Item description for The Gnostic Discoveries: The Impact of the Nag Hammadi Library by Marvin Meyer...
The Meaning of the Nag Hammadi, now in paperback opens the with the thrilling adventure story of the discovery of the ancient Papyrii at Nag Hammadi. Muhammad Ali, the fellahin, discovered the sealed jar, he feared that it might contain a jinni, or spirit, but also had heard of hidden treasures in such jars. Greed overcame his fears and when he smashed open the jar, gold seemed to float into the air. To his disappointment, it was papyrus fragmenst, not gold, but for scholars around the world, it was invaluable.
Meyer then discusses the pre-Christian forms of wisdom that went onto influence what Christians believe today. In addition, some Nag Hammadi texts are attributed to Valentinus, a man who almost became Pope, and whose rejection changed the church in significant ways. Text by text, Meyer traces the history and impact of this great find on the Church, right up to our current beliefs and popular cultural fascination with this officially suppressed secret knowledge about Jesus and his followers.
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Est. Packaging Dimensions: Length: 9.2" Width: 6.2" Height: 1" Weight: 1.1 lbs.
Release Date Nov 30, 2005
ISBN 0060821086 ISBN13 9780060821081 UPC 099455021951
Availability 0 units.
More About Marvin Meyer
Marvin Meyer, Ph.D., is Griset Professor of Bible and Christian Studies at Chapman University, Orange, California, and is one of the foremost scholars of Coptic and gnostic studies at work today. He is Director of the Albert Schweitzer Institute, a fellow of the Jesus Seminar, and a Pacific Coast regional past president of the Society of Biblical Literature. He is the author of numerous books, including Ancient Christian Magic, The Gospel of Thomas, Secret Gospels, Jesus Then and Now, The Magical Book of Mary and the Angels, and The Ancient Mysteries. Dr. Meyer appears frequently in documentary television programs for ABC, BBC, A&E, and the History Channel.
Marvin Meyer currently resides in Orange, in the state of California.
Reviews - What do customers think about The Gnostic Discoveries: The Impact of the Nag Hammadi Library?
A book about Gnostic discoveries May 23, 2008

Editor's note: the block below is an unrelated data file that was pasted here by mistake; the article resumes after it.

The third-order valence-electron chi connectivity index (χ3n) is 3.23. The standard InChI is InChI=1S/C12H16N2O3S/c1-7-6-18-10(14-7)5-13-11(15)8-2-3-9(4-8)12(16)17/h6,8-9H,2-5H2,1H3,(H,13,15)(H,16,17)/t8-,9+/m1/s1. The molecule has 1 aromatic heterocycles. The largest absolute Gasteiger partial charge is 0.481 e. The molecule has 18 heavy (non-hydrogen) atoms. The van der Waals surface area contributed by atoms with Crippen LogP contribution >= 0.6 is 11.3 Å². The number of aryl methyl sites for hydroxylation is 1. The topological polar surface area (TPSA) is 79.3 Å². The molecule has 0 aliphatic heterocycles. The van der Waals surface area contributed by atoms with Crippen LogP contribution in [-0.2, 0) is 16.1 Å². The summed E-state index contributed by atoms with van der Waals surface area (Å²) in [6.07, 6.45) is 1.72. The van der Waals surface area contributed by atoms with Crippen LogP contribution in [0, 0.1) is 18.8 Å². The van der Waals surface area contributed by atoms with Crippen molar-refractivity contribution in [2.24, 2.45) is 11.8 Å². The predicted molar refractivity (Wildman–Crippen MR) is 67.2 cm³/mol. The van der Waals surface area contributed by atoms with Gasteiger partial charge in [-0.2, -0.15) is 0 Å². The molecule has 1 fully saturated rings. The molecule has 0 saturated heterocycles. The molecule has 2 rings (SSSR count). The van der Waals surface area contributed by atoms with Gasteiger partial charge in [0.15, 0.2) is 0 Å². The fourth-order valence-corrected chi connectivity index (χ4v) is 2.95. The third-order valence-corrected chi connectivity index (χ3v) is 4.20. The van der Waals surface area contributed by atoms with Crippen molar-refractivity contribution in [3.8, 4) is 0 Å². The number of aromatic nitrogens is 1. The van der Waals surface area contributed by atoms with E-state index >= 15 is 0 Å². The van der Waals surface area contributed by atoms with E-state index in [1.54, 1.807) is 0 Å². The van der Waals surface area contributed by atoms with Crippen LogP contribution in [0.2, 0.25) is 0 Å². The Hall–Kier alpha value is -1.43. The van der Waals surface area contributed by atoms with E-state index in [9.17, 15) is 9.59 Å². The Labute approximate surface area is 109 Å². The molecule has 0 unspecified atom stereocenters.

In the year 1945 some Egyptian peasants looking for natural fertilizer stumbled on a large storage jar which contained several ancient codices. Even today the codices of Nag Hammadi library represent some of the oldest books known. The writings stand at point of written works' transition from papyrus scrolls to bound books.
The duplicate copies of the same texts in the library and also the codices' different kind of covers and handwriting styles suggest that the Nag Hammadi library was merged together of several smaller collections of texts. In this book the discoveries of the Gnostic texts are described in detail and a quick overview is provided of the texts themselves.
Fine overview on the contents of the Nag Hammadi codexes and of gnostic schools of thought Apr 27, 2006
The Nag Hammadi codexes are a series of papyrus books originating from around 300 AD, discovered buried near the town of Nag Hammadi by Egyptian farmers just after World War II. Long an outpost of Coptic and gnostic thought in early christianity, Egypt has proven to be an archeological bounty when it comes to early religious works. Upon examination of the codexes by scientists and scholards it was discovered they contained early christian writings including many of what are considered gnostic texts and gospels. Meyer's book dissects and discusses the various schools of gnosticism, their relation to greek and egyptian religious beliefs, and the value offered by certain texts like the Gospel of Mary which lie outside the official Christian canon.
Meyer also does an excellent job summarizing each codex with the works contained within. He explains the differences between the Valentinian Gnostics and the Sethian gnostics, which are baffling to say the least, and shows that early christianity was even more diverse then we ever believed. So how did the Codexes become buried in the sands? Meyer makes a strong case for Coptic monks from monastery close to Nag Hammadi being the source of the compilation of the Codexes, as monks in those days were often scribes. Meyer believes that after Christian leaders like Irinaeus declared the acceptable, approved list of what would become the New Testament from the hundreds of various gospels, letters, and essays in the early church, the monks took everything that might be heretical and had them buried.